I realise now that it was the city, lifestyle and scene that I’d got bored with, not the music per se, and definitely not the performing.

  • Beatsnatcher

    I’m a little bit more of a sadist when it comes to DJing. I’ve been a DJ for 16 years but never put it in focus untill I moved to Malta 2 years ago.

    In december I got my first proper gig and since then I’ve been doing weekly gigs ranging from beach parties, huge concerts etc. Now we’re in the high season and I’m DJing about 6 nights per week. Sometimes finishing one club at midnight and go to another one and play till the morning.

    What keeps me fresh? I ALWAAAAAAYS play for myself. Not through a whole set but I would commit suicide if I’d do what the crowd wants, which is to put Waka Waka on repeat and take a nap.

    I don’t care if they’re expecting me to go through list music, I’ll introduce it with a famous remix and just start punishing the shit out of the crowd hitting percussion heaven in latin and afro house while spinning a loop of top 10 hits in the background. I do this at least for 30 minutes once or twice per night just to get myself excited and I strongly believe it’s like Ean says; If you’re excited about playing, they’ll be excited too.

    Sure, I might lose the love of a few simple minded top 10 list lovers but the people who remain on the floor are sweating as much as the happy DJ who’s playing for them.

  • Exigence

    Awesome post Ean, can totally relate as well. Was a resident for 2 years @ one of the larger clubs in Cleveland and after playing 5nights a week I got burned out quicker than ever. It’s been almost 6 years now and I’ve played out maybe 4 times in that span it they have been by far some of the best gigs I had ever played. On a side note, come to Cleveland, it be great to see the man at work out here! 😉

  • 1000 Cutts

    “Oh and as a side – I totally missed out on CDJ’s and went straight from vinyl to controllers – What a joy :-)”

    Same with me vinyl> controller..Makes me laugh when CDJ DJ’s turn there noses up at my VCI and say something about not being a proper DJ – I then give them both barrels about CDJ = a computer in my eyes..

  • Eastcoastams

    I’m with de large, track list would be cool 🙂

  • Miec

    By far no complete tracklist but a few tracks that were definitely in there:

    minute 11: Eric Borgo, Oxia – Plastic Bed (Original Mix)
    minute 22: Pleasurekraft – Tarantula (Original Mix)
    minute 37: Mark Knight, Wolfgang Gartner – Conscindo (Original Mix)
    minute 39: Wolfgang Gartner – Latin Fever (Original Mix)
    minute 48: Mark Knight, Funkagenda – Good Times (Original Mix) + Insomnia Samples
    minute: 56: Faithless – Insomnia

    maybe someone else got a few more?

  • de Large

    Umm, never mind, I just want the first track.

  • Jes~C

    I just got back from a gig…and ean is right! If you dj 3-4 per week and you doing it for the money, your not doing it for the love of music and chance are your not having fun. Once its not fun, just quit! I love to change things ups with music and setups. Some nights I use traktor 3, other traktor pro, and if not serato or just plain cds to keep my beatmatching skills fresh.

    BTW Im a little toasted! LOL

  • de Large

    Yeah, tracklist s’il v o u s plaît!

    I would really appreciate it.

  • Not Shy

    The “download” link is broken !!! : (

    Just having a look – it has spaces in the name of the MP3 link – is that right? I’ll stream for now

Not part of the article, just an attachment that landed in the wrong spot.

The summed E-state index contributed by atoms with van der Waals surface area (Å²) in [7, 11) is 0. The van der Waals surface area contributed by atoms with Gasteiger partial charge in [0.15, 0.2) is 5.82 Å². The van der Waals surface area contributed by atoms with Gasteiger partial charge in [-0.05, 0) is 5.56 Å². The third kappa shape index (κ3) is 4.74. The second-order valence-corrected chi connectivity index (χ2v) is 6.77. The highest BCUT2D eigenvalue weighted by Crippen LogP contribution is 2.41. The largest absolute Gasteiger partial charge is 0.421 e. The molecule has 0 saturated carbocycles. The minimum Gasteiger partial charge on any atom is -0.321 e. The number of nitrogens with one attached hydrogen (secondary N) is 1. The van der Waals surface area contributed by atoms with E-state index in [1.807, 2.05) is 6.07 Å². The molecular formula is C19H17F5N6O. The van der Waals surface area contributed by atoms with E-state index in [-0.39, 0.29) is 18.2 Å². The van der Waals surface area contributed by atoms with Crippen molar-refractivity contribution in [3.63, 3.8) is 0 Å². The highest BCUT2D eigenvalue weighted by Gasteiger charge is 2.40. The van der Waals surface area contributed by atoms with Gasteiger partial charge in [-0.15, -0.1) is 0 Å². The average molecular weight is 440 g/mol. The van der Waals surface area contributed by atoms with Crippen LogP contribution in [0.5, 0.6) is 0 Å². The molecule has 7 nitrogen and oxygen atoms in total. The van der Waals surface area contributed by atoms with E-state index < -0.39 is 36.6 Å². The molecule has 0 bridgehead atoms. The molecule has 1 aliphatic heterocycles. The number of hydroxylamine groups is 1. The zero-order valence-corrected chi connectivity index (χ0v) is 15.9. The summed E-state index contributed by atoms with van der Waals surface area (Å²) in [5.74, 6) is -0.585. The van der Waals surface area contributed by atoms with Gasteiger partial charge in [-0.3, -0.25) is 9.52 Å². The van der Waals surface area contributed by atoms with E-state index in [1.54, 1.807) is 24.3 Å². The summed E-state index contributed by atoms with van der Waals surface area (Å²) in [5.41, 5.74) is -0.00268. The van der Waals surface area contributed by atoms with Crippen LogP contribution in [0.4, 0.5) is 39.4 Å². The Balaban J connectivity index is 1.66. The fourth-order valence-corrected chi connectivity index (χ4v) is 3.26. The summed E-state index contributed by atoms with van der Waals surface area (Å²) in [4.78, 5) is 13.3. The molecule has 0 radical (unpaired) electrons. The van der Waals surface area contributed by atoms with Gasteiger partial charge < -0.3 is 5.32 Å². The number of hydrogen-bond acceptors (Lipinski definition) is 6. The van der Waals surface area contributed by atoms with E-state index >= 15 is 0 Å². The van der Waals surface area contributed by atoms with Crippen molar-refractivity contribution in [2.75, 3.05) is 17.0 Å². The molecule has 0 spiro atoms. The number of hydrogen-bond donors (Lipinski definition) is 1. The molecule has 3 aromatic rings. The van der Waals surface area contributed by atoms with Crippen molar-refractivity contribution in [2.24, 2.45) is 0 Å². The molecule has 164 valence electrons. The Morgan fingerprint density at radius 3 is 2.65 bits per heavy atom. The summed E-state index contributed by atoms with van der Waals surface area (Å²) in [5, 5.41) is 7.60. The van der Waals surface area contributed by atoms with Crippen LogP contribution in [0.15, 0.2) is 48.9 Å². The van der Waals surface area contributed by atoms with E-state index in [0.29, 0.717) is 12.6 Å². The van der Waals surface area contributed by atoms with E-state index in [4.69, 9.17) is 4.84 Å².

• Jinx

    any chance to get a tracklist?
    especially the first one

  • Aviator

    I really relate to where this article is coming from. I played out for nearly 12 years (90-02) but got really fed up of the scene for many reasons – Music / People / Lifestyle etc and gave it all up.
    I went away, got married, had kids, bought a bigger house etc but I’ve kept up to date musically and over the last 2 years started redefining my tastes and style and have got to say I’m feeling as fresh now as I did all those years ago.

    I’m only playing occasional gigs now and treating it like a hobby which makes it so much more fun

    Oh and as a side – I totally missed out on CDJ’s and went straight from vinyl to controllers – What a joy 🙂

  • Anselm

    If only that were basic rules for anyone behind the decks. I bet I was able to go to some clubs again 🙂

  • Dr. Beat

    Wow, thats on point guys! Thanks for another great post!

  • Kalopsia

    I tried hard to get a club gig and eventually did. I had a 12 – close set and planned out what went well and set cue points on songs and all this sort of jazz. I took over from a DJ (he didn’t even mix songs, instead just playing one then the other, songs from the likes of Justin bieber and Party in the USA), he stuck around for a while and more or less said things like “play this song, do you have that song, play this songs cos those girls over there will love us, etc”

    Pretty much I left the club being absolutely crushed. I didn’t do any of the things i wanted to and didn’t play any music i liked.

    From then i decided screw it, from now on I play for myself. If a club or promoter likes me for my taste and style, then i’ll look into it, but until then it’s much better as fun then a bread maker.

  • holotropik

    Totally agree on this one. I got way too caught up in the shit of organising gigs and the bickering amongst the different promoters. It caved my head in and so I stepped out of it all…probably just in time before I exploded!

    Now I am happy again and I am writing better music than I ever have and it’s fun again 🙂

  • EightyK

    Great post, I always make sure I’m DJing for the right reasons. It has to be about having fun, being creative, and sharing the music you love. Good tips on keeping it real.